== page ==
Researchers Reveal New Insights Into Pediatric Pulmonary Hypertension Causes, Treatment Options
There is a basic difference between pulmonary arterial hypertension (PAH) in adults and in children. In the former case, there are a wide range of causes that contribute to development of PAH, including thromoembolism, vascular obstruction, pulmonary insufficiency, alveolar hypoventilation, chronic lung disease, and other associated comorbidities (e.g.: systemic, metabolic and hematologic disorders) among others.
However, regarding the development of neonatal and pediatric PAH, there is one primary root cause for the onset of the condition: the impaired or incomplete transition and development of pulmonary circulation during the transformation from fetal to postnatal life. This stunted development can either lead to development of PAH in children or at a later stage, such as in adulthood, and gradually leads to development of adverse lung conditions like hypoxia, hyperemia, and inflammation.
Impaired pulmonary transition leads to improper distention of the lungs, faulty exchange of gases, improper development of lung vasculature, and differentiation of distal space chambers. Though some of the common predisposing factors include bronchopulmonary dysplasia (BPD: a chronic neonatal lung condition caused as a result of mechanical ventilation or treatment with an external source of oxygen supply) or congenital heart disease (CHD), reduced production of vasodilators (eg: nitric oxide) or increased production of vasoconstrictors (eg: endothelin and serotonin) and use of anti-depressants during the thrid trimester of pregnancy among others, new insights have shed light to possibilities like abnormal epithelial and endothelial wound repair and genetic mutations as causes behind the pathogenesis of PAH.
Injury caused to endothelial cells might lead to excess accumulation of fibroblasts, which in turn cause accumulation of extracellular matrix, leading to fibrosis, which is another predisposing factor for development of PAH.
Another possibility that researchers have recently suggested as a cause of PAH in newborns and children is faulty angiogenesis (formation of blood vessels), which leads to reduced vascular density, creating pressure on the right ventricle due to improper flow of blood and oxygen, leading to PAH. Hemodynamic stress, impaired mitochondrial metabolism and increase in the levels of sodium and potassium are also predisposing factors.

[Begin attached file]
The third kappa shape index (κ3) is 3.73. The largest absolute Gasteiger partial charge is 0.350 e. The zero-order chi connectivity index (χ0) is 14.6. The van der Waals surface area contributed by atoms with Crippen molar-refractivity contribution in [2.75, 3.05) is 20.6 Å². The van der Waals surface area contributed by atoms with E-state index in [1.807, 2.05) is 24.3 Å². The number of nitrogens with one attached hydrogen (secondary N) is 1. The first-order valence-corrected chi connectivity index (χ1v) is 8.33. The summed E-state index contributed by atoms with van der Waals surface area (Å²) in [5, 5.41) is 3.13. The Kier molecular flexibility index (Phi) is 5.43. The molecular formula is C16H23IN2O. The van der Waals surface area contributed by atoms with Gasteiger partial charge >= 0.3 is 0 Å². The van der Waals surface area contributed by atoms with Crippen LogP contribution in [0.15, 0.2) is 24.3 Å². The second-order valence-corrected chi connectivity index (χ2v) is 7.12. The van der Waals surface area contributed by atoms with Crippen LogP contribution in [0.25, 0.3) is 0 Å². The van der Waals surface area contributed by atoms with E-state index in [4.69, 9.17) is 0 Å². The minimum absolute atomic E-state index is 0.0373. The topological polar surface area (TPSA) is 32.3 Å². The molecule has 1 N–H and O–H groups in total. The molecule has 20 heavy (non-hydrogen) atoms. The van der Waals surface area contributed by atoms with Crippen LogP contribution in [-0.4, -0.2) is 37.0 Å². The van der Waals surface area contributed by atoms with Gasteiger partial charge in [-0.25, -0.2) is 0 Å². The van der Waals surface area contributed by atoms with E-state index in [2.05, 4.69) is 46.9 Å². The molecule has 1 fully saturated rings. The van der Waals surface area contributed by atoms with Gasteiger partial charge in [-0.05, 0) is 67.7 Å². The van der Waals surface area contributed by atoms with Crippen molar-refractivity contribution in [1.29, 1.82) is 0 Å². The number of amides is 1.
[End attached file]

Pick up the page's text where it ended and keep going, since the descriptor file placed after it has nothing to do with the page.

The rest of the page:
Circulating endothelial cells and endothelial progenitor cells have also been concluded to have severely affected PAH in children.
Though most of the contributing factors behind pediatric PAH remain unknown, increasing, researchers believe that genetic predisposition plays a major role in why pulmonary circulation development becomes stunted. For instance, mutations in the gene BMPR2 might lead to imbalance in the formation of arterial and vascular cells, since the same is involved in apoptosis and proliferation of endothelial cells. This might lead to improper vasculogenesis or angiogenesis, ultimately causing PAH. Another mutation in the gene, ALK-1, has been linked to the formation of hemorrhagic aggregation of arterioles, capillaries and venules, which leads to venous hypertension and eventually PAH. It is worth noting that both of these genes have their binding ligands as members of the transforming growth factor-beta (TGF-Beta) family, which makes the latter a potential therapeutic target.
New Perspectives On Treatment For Pediatric Pulmonary Hypertension
As far as treatment options are concerned, the premier class of drugs used to treat PAH in adults as well as children include Endothelin Receptor Antagonists (ERA), phosphodiesterase-5 inhibitors (PDE-5 inhibitors) and prostacyclin analogs, all of which have vasodilatory effects. However, the intensity and pathway of dosage in children and adults vary due to tolerance issues and possibilities of side-effects. Though mono therapy (treatment using only one of these above-mentioned therapies) with each of the above class of drugs traditionally has been the conventional method for treating pediatric PH, recent research has emphasized the use of combination therapy to effectively target the condition. Some novel therapies that are currently under investigation by researchers include blockage of platelet-derived growth factor receptors, soluble guanylate cyclase activators, statins, and serotonin signaling molecules.
It is also worth noting that despite ongoing research, the available treatment options only include short-term treatment strategies. Targeting the pathophysiological pathways thus might prove to be just the option which would treat the condition at its root cause.